We have brought you views from different scientific sources and at the end of each segment we have added a link so that you can read refer to each source for indepth information.
Paleontologists and archaeologists have determined that about 60 million years ago a small mammal, called Miacis, the genus that became the ancestor of the animals known today as canids: dogs, jackals, wolves, and foxes.
Miacis did not leave direct descendants, but doglike canids evolved from it. By about 30 to 40 million years ago Miacis had evolved into the first true dog—namely, Cynodictis. This was a medium-size animal, longer than it was tall, with a long tail and a fairly brushy coat.
Over the millennia Cynodictis gave rise to two branches, one in Africa and the other in Eurasia. The Eurasian branch was called Tomarctus and is the progenitor of wolves, dogs, and foxes.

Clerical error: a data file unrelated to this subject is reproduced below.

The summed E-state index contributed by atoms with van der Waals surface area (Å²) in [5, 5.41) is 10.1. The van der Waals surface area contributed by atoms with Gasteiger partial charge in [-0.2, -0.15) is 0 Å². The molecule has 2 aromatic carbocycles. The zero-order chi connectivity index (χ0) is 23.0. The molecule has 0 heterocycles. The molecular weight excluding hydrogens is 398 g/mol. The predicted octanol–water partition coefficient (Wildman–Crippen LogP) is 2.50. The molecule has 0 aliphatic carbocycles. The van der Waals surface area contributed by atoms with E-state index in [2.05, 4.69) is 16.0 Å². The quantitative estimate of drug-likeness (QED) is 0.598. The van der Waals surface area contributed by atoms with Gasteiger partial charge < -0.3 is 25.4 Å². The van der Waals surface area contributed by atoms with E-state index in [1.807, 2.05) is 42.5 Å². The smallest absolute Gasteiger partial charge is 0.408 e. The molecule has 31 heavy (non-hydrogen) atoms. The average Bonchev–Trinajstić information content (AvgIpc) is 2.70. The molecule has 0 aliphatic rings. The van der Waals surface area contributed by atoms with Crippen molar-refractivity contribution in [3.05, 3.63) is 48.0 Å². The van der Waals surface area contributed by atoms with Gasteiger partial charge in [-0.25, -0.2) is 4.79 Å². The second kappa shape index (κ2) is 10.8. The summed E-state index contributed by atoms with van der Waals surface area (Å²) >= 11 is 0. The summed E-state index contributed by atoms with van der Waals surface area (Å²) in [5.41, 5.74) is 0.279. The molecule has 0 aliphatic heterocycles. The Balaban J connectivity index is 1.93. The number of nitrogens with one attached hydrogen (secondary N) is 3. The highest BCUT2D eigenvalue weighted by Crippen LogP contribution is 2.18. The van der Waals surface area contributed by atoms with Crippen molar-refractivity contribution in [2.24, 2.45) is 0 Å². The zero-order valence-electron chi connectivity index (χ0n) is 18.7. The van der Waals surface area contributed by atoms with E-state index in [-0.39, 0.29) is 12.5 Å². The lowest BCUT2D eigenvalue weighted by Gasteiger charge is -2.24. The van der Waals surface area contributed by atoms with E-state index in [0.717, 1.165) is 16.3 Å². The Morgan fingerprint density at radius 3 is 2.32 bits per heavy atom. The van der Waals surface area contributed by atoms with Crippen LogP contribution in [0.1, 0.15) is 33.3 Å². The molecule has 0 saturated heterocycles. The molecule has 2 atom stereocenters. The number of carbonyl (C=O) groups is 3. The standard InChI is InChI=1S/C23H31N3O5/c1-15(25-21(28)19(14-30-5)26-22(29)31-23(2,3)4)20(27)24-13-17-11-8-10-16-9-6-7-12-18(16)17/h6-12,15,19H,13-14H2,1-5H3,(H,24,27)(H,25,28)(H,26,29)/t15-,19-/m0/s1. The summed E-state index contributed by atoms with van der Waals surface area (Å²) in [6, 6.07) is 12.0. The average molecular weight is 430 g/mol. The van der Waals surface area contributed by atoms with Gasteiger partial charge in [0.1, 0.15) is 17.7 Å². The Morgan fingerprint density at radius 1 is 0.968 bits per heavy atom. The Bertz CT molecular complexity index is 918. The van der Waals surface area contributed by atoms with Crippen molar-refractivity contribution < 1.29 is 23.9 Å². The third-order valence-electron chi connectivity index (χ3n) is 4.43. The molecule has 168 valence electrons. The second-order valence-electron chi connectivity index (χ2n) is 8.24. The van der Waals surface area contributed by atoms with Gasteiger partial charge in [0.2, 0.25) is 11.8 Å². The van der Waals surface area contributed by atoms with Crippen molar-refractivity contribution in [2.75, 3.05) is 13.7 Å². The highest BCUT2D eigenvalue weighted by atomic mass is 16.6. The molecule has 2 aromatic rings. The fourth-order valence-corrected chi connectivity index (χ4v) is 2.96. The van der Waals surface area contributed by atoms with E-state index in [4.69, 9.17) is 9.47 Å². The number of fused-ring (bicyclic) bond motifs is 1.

Genetic evidence suggests that dogs descended directly from wolves (Canis) and that the now-extinct wolf lineages that produced dogs branched off from the line that produced modern living wolves sometime between 27,000 and 40,000 years ago.
There is strong genetic evidence, however, that the first domestication happened in northern Eurasia between 14,000 and 29,000 years ago. In this region wolves likely facilitated their own domestication by trailing nomadic people in northern Eurasia and consuming the remains of game animals that hunters left behind.